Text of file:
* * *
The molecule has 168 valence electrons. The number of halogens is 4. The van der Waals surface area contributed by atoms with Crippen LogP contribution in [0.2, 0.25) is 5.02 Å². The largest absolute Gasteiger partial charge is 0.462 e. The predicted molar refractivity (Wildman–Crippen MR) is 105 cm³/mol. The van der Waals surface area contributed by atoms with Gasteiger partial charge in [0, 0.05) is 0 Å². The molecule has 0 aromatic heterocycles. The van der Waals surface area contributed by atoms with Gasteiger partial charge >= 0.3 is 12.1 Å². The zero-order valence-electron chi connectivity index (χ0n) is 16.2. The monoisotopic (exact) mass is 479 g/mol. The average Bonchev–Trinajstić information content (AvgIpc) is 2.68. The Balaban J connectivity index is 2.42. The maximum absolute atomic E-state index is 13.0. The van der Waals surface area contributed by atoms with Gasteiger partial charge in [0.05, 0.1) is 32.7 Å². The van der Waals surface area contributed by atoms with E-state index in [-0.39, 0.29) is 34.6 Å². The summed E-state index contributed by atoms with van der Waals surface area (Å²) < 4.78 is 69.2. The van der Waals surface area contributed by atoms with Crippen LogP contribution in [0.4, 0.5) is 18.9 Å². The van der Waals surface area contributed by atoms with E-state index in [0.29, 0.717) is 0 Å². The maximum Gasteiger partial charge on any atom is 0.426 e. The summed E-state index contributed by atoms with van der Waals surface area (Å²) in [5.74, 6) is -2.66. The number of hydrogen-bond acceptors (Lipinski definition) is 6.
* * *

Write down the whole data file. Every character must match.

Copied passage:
The molecule has 168 valence electrons. The number of halogens is 4. The van der Waals surface area contributed by atoms with Crippen LogP contribution in [0.2, 0.25) is 5.02 Å². The largest absolute Gasteiger partial charge is 0.462 e. The predicted molar refractivity (Wildman–Crippen MR) is 105 cm³/mol. The van der Waals surface area contributed by atoms with Gasteiger partial charge in [0, 0.05) is 0 Å². The molecule has 0 aromatic heterocycles. The van der Waals surface area contributed by atoms with Gasteiger partial charge >= 0.3 is 12.1 Å². The zero-order valence-electron chi connectivity index (χ0n) is 16.2. The monoisotopic (exact) mass is 479 g/mol. The average Bonchev–Trinajstić information content (AvgIpc) is 2.68. The Balaban J connectivity index is 2.42. The maximum absolute atomic E-state index is 13.0. The van der Waals surface area contributed by atoms with Gasteiger partial charge in [0.05, 0.1) is 32.7 Å². The van der Waals surface area contributed by atoms with E-state index in [-0.39, 0.29) is 34.6 Å². The summed E-state index contributed by atoms with van der Waals surface area (Å²) < 4.78 is 69.2. The van der Waals surface area contributed by atoms with Crippen LogP contribution in [0.4, 0.5) is 18.9 Å². The van der Waals surface area contributed by atoms with E-state index in [0.29, 0.717) is 0 Å². The maximum Gasteiger partial charge on any atom is 0.426 e. The summed E-state index contributed by atoms with van der Waals surface area (Å²) in [5.74, 6) is -2.66. The number of hydrogen-bond acceptors (Lipinski definition) is 6.